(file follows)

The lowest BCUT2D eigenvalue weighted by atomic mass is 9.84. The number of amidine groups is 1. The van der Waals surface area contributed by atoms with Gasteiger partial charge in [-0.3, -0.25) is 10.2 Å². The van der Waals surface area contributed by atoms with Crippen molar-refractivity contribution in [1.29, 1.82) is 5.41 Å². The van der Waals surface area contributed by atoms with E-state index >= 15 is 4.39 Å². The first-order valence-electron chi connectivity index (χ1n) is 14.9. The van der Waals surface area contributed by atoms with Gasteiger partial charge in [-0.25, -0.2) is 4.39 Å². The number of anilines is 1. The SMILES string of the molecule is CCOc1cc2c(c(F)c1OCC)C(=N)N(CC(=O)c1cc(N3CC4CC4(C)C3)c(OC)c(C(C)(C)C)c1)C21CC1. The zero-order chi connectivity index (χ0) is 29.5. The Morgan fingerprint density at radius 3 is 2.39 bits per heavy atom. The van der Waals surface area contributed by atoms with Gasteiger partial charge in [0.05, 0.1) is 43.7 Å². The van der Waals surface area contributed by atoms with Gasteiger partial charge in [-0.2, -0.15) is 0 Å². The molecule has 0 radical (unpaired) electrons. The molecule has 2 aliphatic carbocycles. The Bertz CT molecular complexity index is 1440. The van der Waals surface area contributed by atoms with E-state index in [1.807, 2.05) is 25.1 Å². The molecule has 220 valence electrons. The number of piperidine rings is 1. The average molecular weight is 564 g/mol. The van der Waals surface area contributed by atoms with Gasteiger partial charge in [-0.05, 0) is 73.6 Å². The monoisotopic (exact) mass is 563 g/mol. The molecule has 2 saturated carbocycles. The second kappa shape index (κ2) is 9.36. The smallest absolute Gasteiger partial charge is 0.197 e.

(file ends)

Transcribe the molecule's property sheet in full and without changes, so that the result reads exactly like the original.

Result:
The lowest BCUT2D eigenvalue weighted by atomic mass is 9.84. The number of amidine groups is 1. The van der Waals surface area contributed by atoms with Gasteiger partial charge in [-0.3, -0.25) is 10.2 Å². The van der Waals surface area contributed by atoms with Crippen molar-refractivity contribution in [1.29, 1.82) is 5.41 Å². The van der Waals surface area contributed by atoms with E-state index >= 15 is 4.39 Å². The first-order valence-electron chi connectivity index (χ1n) is 14.9. The van der Waals surface area contributed by atoms with Gasteiger partial charge in [-0.25, -0.2) is 4.39 Å². The number of anilines is 1. The SMILES string of the molecule is CCOc1cc2c(c(F)c1OCC)C(=N)N(CC(=O)c1cc(N3CC4CC4(C)C3)c(OC)c(C(C)(C)C)c1)C21CC1. The zero-order chi connectivity index (χ0) is 29.5. The Morgan fingerprint density at radius 3 is 2.39 bits per heavy atom. The van der Waals surface area contributed by atoms with Gasteiger partial charge in [0.05, 0.1) is 43.7 Å². The van der Waals surface area contributed by atoms with Gasteiger partial charge in [-0.2, -0.15) is 0 Å². The molecule has 0 radical (unpaired) electrons. The molecule has 2 aliphatic carbocycles. The Bertz CT molecular complexity index is 1440. The van der Waals surface area contributed by atoms with E-state index in [1.807, 2.05) is 25.1 Å². The molecule has 220 valence electrons. The number of piperidine rings is 1. The average molecular weight is 564 g/mol. The van der Waals surface area contributed by atoms with Gasteiger partial charge in [-0.05, 0) is 73.6 Å². The monoisotopic (exact) mass is 563 g/mol. The molecule has 2 saturated carbocycles. The second kappa shape index (κ2) is 9.36. The smallest absolute Gasteiger partial charge is 0.197 e.